Genetic talent emerges: DC Norwegians learn about rosemaling
Rosemaling expert teaches Washington, DC
Christine Foster Meloni
Rosemaling was brought to America by Norwegian immigrants in the 19th and early 20th centuries. This decorative folk art then became very popular after World War II and continues to be cherished in Norwegian-American communities.
According to artist Christina Keune, rosemaling is no longer common in Norway. It was a popular but rather short-lived art form in mostly agricultural Norway from the early 1700s to the 1860s.
Christina’s career has been dedicated to sharing this unique art form with anyone interested in Norway’s traditions. She demonstrates rosemaling at craft shows and ethnic festivals and has taught classes in the Washington, D.C., area, Iowa, New Jersey, North Carolina, and Wisconsin. She has been to Norway ten times on work-study tours sponsored by the Vesterheim Norwegian American Museum in Decorah, Iowa.
She has won numerous awards including the Gold Medal in Rosemaling from Vesterheim and the Crystal Award from Gammelgården Museum in Scandia, Minnesota. Both museums have purchased her work for their collections. She is also the recipient of the Award of Excellence in the Preservation of Scandinavian Culture from the American Scandinavian Association in Washington, D.C.
Keune recently offered an introductory rosemaling class to her Sons of Norway lodge in Washington. The class was designed to show students how to use a round brush to execute curved and straight teardrop strokes and make dots with the end of the brush; prepare a wood surface for painting, using sandpaper; apply a design on paper to the wood using transfer paper and a stylus; and paint the design with acrylic paint, using the teardrop strokes and dots.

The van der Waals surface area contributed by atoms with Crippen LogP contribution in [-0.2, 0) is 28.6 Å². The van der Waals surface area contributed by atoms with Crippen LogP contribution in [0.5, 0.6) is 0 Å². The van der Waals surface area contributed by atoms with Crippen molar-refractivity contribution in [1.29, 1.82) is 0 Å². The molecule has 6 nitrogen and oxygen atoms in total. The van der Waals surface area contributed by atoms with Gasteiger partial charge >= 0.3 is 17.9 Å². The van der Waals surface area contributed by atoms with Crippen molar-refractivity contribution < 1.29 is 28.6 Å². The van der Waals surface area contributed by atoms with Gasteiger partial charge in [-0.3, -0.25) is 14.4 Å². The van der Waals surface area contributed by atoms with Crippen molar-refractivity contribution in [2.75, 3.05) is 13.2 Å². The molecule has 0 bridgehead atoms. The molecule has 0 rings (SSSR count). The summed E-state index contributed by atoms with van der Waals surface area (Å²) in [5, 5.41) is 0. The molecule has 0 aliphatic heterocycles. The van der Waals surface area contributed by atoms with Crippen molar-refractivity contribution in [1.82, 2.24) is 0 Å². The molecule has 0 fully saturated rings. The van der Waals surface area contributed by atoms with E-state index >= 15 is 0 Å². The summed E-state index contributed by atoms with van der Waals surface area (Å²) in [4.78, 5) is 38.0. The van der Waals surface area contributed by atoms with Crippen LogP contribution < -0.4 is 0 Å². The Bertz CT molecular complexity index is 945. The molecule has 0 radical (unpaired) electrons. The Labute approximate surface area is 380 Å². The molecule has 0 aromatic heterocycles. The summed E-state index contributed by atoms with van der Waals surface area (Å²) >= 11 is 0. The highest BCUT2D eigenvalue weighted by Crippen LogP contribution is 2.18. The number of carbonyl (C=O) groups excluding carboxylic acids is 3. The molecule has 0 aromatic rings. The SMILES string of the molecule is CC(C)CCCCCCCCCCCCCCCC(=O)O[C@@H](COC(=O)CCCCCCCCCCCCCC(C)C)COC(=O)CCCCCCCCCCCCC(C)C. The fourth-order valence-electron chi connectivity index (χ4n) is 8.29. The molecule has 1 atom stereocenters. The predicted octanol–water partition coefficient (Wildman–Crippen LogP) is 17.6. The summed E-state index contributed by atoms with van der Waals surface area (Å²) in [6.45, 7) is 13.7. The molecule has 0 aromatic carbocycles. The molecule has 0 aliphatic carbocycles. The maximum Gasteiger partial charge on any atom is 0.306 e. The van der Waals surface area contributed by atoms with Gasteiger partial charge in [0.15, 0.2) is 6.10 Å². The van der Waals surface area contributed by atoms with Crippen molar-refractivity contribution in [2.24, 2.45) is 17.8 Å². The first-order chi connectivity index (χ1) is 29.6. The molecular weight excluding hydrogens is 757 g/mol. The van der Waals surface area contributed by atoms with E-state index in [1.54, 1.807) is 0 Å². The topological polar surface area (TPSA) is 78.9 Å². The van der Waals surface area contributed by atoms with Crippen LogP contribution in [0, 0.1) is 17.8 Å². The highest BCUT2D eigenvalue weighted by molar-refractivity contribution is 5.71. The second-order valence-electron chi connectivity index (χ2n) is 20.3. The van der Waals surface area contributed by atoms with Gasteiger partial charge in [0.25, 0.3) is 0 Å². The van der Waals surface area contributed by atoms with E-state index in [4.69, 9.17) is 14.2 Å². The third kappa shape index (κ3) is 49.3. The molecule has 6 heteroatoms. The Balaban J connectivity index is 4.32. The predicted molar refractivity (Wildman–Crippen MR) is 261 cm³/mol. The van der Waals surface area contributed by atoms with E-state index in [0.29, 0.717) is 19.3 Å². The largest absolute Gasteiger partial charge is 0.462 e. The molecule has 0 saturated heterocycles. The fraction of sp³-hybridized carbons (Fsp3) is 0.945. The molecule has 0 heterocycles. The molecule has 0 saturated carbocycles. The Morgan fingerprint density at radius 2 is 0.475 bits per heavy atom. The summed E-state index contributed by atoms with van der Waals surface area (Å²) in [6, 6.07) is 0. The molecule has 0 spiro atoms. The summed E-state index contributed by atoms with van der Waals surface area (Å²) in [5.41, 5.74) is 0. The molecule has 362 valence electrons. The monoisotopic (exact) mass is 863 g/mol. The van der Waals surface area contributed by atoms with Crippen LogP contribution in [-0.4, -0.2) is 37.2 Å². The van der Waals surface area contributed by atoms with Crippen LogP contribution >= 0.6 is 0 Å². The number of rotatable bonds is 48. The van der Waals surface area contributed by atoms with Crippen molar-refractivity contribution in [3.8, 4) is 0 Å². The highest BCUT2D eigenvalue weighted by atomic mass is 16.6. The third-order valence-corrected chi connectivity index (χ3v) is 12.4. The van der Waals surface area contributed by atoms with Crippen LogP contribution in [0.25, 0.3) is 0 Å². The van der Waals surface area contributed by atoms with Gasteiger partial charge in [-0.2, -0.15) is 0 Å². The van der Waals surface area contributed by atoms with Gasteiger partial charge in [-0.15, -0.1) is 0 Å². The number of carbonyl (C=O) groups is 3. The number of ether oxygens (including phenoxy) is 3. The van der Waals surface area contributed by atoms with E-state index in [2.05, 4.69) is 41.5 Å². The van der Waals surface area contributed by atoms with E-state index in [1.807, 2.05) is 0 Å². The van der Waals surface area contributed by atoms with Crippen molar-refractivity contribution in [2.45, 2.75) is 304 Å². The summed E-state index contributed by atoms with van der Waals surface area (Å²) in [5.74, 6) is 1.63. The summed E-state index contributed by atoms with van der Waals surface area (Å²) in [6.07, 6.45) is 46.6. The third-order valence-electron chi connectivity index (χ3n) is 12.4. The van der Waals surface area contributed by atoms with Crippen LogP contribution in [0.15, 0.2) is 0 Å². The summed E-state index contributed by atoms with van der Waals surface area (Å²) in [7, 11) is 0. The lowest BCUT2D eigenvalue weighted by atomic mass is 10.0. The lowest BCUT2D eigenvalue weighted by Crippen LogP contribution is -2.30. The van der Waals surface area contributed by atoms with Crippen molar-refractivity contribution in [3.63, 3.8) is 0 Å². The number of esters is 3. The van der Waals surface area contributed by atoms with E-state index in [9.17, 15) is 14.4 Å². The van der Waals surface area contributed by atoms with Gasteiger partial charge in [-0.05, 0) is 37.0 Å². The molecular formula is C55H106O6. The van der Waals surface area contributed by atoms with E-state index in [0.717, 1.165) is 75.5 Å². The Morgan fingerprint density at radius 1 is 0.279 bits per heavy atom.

Each student was given a packet containing a brush, information sheets about the history of rosemaling, directions to practice the strokes with border design variations as examples, a piece of Loew-Cornell Brush-Up Paper to practice strokes with a water-filled brush, and a base coat painted but unsanded wooden ornament.
The class first concentrated on varying the pressure placed on the brush to achieve wide and delicate weight to the stroke for the classic scroll, or “C” shape, while resting the brush hand on the “free” wrist. This was a challenge or an opportunity, depending on the student.
After an hour of demanding practice, several kindly nisser graciously supplied the bleary-eyed students with a refreshment break that energized them for the great leap forward from practice to painting. After a cup of strong coffee and a piece of delicious Verdens Beste Kake, they accomplished the sanding step and then chose a pattern from a number of color design samples. With the designs boldly transferred onto their ornaments and with paint on their brushes, the rosemalers’ genetic talent spontaneously kicked in with gusto! They finished their artwork.
All class attendees were pleased with their beautiful Christmas tree ornaments. They came away with a greater appreciation for this native art form and for the master painters, and, most importantly, they felt even more connected to their precious Norwegian heritage.
The purpose of this article was, of course, not to teach readers how to do rosemaling. For anyone who would like more information, some suggestions follow.
According to Keune, Vesterheim is “the true Valhalla of rosemaling information and of the decorative arts of Norway in general.” It offers classes, supplies, and more. Go to its website at vesterheim.org. Vesterheim members can subscribe to the rosemaling newsletter, which is published three times a year and has articles about the rosemaling pieces in the museum’s collection and information about rosemaling materials and folk art tours.
Many rosemaling groups throughout the country offer classes. Google “rosemaling classes” for links to these groups.
Definitely check out Keune’s website at rosemalingbychristina.com to learn more about her impressive background and to view the lovely studio pieces that she offers for sale.
This article originally appeared in the June 26, 2015, issue of the Norwegian American Weekly. To subscribe, visit SUBSCRIBE or call us at (206) 784-4617.